The authors are greatly thankful to the Science and Technology Planning Project of Guangdong Province-China (2016B020233004, 2014B070706012) and Guangdong Agricultural Seeds Industrial Common Technology (2016LM2148) for financial support, valuable suggestions, and guidelines.

Author Contributions

Xinbo Guo, Nan Xiang, and Charles Stephen Brennan conceived and designed the experiments; Nan Xiang, Fengyuan Liu, and Quan Li performed the experiments; Nan Xiang analyzed the data; Xinbo Guo and Jianguang Hu contributed reagents/materials/analysis tools; and Nan Xiang, Xinbo Guo, and Charles Stephen Brennan wrote the paper.

Conflicts of Interest

The authors declare no conflict of interest. The founding sponsors had no role in the design of the study; in the collection, analyses, or interpretation of data; in the writing of the manuscript, and in the decision to publish the results.


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Figure 1. Effect of germination on expression of genes involved in phenolic biosynthesis (mean ± SE, n = 3): (A) light treatment; and (B) dark treatment. Zm4CL: 4-coumaroyl:CoA-ligase; ZmC4H: cinnamate-4-hydroxylase; ZmPAL: phenylalanine ammonia lyase.
Figure 1. Effect of germination on expression of genes involved in phenolic biosynthesis (mean ± SE, n = 3): (A) light treatment; and (B) dark treatment. Zm4CL: 4-coumaroyl:CoA-ligase; ZmC4H: cinnamate-4-hydroxylase; ZmPAL: phenylalanine ammonia lyase.
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Figure 2. Phenolic content of sweet corn during germination under light and dark treatment (mean ± SD, n = 3): (A) light treatment; and (B) dark treatment. Bars with no letters in common in each fraction are significantly different (p < 0.05).
Figure 2. Phenolic content of sweet corn during germination under light and dark treatment (mean ± SD, n = 3): (A) light treatment; and (B) dark treatment. Bars with no letters in common in each fraction are significantly different (p < 0.05).
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Figure 3. Flavonoid content of sweet corn during germination under light and dark treatment (mean ± SD, n = 3): (A) light treatment; and (B) dark treatment. Bars with no letters in common in each fraction are significantly different (p < 0.05).
Figure 3. Flavonoid content of sweet corn during germination under light and dark treatment (mean ± SD, n = 3): (A) light treatment; and (B) dark treatment. Bars with no letters in common in each fraction are significantly different (p < 0.05).
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Figure 4. Antioxidant activity of sweet corn during germination under light and dark treatment (mean ± SD, n = 3): (A) light treatment; and (B) dark treatment. Bars with no letters in common in each fraction are significantly different (p < 0.05).
Figure 4. Antioxidant activity of sweet corn during germination under light and dark treatment (mean ± SD, n = 3): (A) light treatment; and (B) dark treatment. Bars with no letters in common in each fraction are significantly different (p < 0.05).
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Figure 5. Sweet corn sprouts at different germination stages. (A) Radicle stage; (B) germinal stage; (C) fibril stage; and (D) euphylla stage.
Figure 5. Sweet corn sprouts at different germination stages. (A) Radicle stage; (B) germinal stage; (C) fibril stage; and (D) euphylla stage.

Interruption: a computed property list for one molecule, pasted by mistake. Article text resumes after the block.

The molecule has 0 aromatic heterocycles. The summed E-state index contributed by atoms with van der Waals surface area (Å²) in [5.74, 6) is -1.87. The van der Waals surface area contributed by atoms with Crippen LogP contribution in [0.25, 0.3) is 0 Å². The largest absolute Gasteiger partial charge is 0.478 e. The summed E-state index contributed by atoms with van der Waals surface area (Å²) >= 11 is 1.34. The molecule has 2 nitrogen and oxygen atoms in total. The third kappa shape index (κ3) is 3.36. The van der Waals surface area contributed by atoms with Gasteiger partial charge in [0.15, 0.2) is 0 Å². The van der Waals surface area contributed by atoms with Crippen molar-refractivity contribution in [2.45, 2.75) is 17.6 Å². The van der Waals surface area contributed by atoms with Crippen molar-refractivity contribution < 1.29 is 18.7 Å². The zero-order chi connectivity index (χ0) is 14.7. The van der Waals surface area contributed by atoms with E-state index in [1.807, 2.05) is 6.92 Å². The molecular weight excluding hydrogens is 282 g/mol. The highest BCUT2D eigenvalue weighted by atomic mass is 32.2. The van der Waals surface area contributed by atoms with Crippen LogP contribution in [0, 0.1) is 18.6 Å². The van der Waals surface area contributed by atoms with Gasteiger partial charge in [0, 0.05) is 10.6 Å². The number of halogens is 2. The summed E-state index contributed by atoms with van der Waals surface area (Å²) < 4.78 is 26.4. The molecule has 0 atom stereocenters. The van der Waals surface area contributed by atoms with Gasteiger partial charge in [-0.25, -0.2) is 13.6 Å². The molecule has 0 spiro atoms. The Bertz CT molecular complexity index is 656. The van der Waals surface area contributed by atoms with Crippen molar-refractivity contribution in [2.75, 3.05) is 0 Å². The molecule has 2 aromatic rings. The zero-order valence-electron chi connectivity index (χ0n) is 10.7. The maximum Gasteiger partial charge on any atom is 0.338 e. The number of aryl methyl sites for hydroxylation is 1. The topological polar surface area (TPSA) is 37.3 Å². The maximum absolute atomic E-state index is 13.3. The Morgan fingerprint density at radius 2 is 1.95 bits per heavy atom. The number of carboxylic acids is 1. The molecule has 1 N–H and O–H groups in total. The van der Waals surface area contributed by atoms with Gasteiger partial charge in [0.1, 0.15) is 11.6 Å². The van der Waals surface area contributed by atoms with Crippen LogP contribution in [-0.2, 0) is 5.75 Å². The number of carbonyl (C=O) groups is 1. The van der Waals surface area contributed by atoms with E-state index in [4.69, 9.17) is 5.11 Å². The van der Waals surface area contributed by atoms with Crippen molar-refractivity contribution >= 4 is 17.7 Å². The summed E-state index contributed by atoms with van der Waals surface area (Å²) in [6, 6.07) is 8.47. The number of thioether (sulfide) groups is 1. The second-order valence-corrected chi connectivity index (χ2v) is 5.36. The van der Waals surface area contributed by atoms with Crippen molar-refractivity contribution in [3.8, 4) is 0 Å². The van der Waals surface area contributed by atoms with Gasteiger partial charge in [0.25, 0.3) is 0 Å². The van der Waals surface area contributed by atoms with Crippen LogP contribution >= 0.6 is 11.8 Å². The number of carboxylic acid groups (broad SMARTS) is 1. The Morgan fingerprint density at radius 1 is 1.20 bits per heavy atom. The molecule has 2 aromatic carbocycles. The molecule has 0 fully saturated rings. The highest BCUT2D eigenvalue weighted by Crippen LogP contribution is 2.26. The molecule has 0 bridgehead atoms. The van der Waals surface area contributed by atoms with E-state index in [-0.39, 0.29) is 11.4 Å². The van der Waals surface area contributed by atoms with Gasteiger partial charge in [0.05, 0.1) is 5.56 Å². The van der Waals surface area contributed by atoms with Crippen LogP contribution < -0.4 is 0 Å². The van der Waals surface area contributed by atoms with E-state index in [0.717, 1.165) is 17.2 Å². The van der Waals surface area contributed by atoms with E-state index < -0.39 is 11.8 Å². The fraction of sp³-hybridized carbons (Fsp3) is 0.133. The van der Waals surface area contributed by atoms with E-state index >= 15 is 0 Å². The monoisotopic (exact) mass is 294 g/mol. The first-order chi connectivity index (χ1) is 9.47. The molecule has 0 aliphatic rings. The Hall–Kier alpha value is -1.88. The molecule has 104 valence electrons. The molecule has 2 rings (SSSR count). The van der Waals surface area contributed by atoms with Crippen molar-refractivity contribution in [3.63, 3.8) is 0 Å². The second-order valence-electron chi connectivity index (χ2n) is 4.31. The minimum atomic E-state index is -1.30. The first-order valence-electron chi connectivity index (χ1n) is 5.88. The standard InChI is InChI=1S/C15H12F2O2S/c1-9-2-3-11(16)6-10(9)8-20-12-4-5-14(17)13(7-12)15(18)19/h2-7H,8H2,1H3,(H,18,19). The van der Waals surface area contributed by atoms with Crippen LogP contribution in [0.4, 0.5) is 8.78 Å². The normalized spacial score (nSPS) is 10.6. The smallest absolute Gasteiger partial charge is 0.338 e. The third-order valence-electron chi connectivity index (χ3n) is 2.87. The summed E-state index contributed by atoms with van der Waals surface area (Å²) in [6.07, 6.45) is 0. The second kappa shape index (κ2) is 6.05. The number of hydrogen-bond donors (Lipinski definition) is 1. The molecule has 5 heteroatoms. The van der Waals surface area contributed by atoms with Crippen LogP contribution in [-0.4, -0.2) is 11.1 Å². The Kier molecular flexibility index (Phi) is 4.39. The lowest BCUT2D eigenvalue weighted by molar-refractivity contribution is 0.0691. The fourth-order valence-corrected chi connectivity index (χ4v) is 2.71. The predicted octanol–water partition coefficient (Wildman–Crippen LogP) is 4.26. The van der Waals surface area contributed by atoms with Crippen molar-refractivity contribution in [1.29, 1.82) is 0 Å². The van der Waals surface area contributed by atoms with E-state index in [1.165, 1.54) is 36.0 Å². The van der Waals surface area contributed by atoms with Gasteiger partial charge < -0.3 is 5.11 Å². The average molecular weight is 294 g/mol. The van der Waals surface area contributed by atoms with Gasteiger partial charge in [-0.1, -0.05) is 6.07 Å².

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Table 1. Changes in the main phenolic compounds during sweet corn germination.
Table 1. Changes in the main phenolic compounds during sweet corn germination.
Phenolic Compounds (mg/100 g DW)Germination StagesLightDark
Free FormBound FormTotalFree FormBound FormTotal
Gallic acidRadicle83.33 ± 20.48a26.20 ± 0.31a109.5 ± 20.8a81.84 ± 16.17a28.96 ± 1.10a110.8 ± 15.1a
Germinal115.36 ± 1.84a33.09 ± 0.80a135.4 ± 7.2b75.14 ± 11.50a36.16 ± 6.16a111.3 ± 10.8a
Fibril93.10 ± 3.68ab65.19 ± 11.89b158.3 ± 14.8b79.06 ± 15.37a64.10 ± 7.05b143.2 ± 20.3ab
Euphylla95.17 ± 20.93ab74.40 ± 3.04b169.6 ± 18.1b93.83 ± 16.13a63.88 ± 6.02b157.7 ± 13.7b
Chlorogenic acidRadicle16.92 ± 0.18and16.92 ± 0.18a16.39 ± 0.40and16.39 ± 0.40a
Germinal25.59 ± 0.78bnd25.59 ± 0.78b22.00 ± 0.22bnd22.00 ± 0.22b
Fibril29.88 ± 1.74cnd29.88 ± 1.74c29.33 ± 0.71cnd29.33 ± 0.71c
Euphylla40.72 ± 1.01dnd40.72 ± 1.01d29.28 ± 0.42cnd29.28 ± 0.42c
Syringic acidRadicle13.19 ± 1.56and13.19 ± 1.56a8.90 ± 0.15and8.90 ± 0.15a
Germinal21.98 ± 3.40bnd21.98 ± 3.40b11.84 ± 1.19b7.86 ± 0.03a19.70 ± 1.18b
Fibril13.36 ± 1.06a9.85 ± 0.88a23.21 ± 1.86b12.51 ± 1.18b9.56 ± 0.15b22.07 ± 1.05c
Euphylla15.67 ± 0.15a12.69 ± 0.17b28.36 ± 0.08c11.40 ± 0.57b10.74 ± 0.22c22.14 ± 0.76c
Hydroxycinnamic acidRadicle13.69 ± 0.25a60.73 ± 2.86a74.42 ± 2.87a13.12 ± 0.31a51.37 ± 0.68a64.49 ± 0.88a
Germinal17.15 ± 0.27b73.23 ± 7.19b90.38 ± 10.18b15.51 ± 0.18b58.84 ± 1.31b74.35 ± 1.49b
Fibril18.26 ± 1.73b74.15 ± 4.43b92.41 ± 6.15b19.61 ± 0.15c72.13 ± 1.79c91.74 ± 1.92c
Euphylla24.86 ± 0.36c109.3 ± 2.3c134.1 ± 2.6c21.31 ± 0.22d101.3 ± 2.9d122.6 ± 2.7d
Ferulic acidRadicle14.48 ± 0.37a290.5 ± 0.8a305.0 ± 0.5a13.99 ± 0.62a256.7 ± 9.5ab270.7 ± 9.9a
Germinal18.17 ± 0.05b342.0 ± 37.0b360.2 ± 37.0b15.96 ± 0.19b246.1 ± 7.8a262.1 ± 7.9a
Fibril19.78 ± 1.83c312.1 ± 9.9ab331.9 ± 11.8ab20.04 ± 0.24c284.5 ± 5.6c304.5 ± 5.8b
Euphylla27.30 ± 0.36d318.4 ± 6.0ab345.7 ± 5.7b22.12 ± 0.29d269.0 ± 11.5bc291.1 ± 11.2b
Values with no letters in common in each column are significantly different (p < 0.05). “nd” means “not detected”.
Int. J. Mol. Sci. EISSN 1422-0067 Published by MDPI AG, Basel, Switzerland RSS E-Mail Table of Contents Alert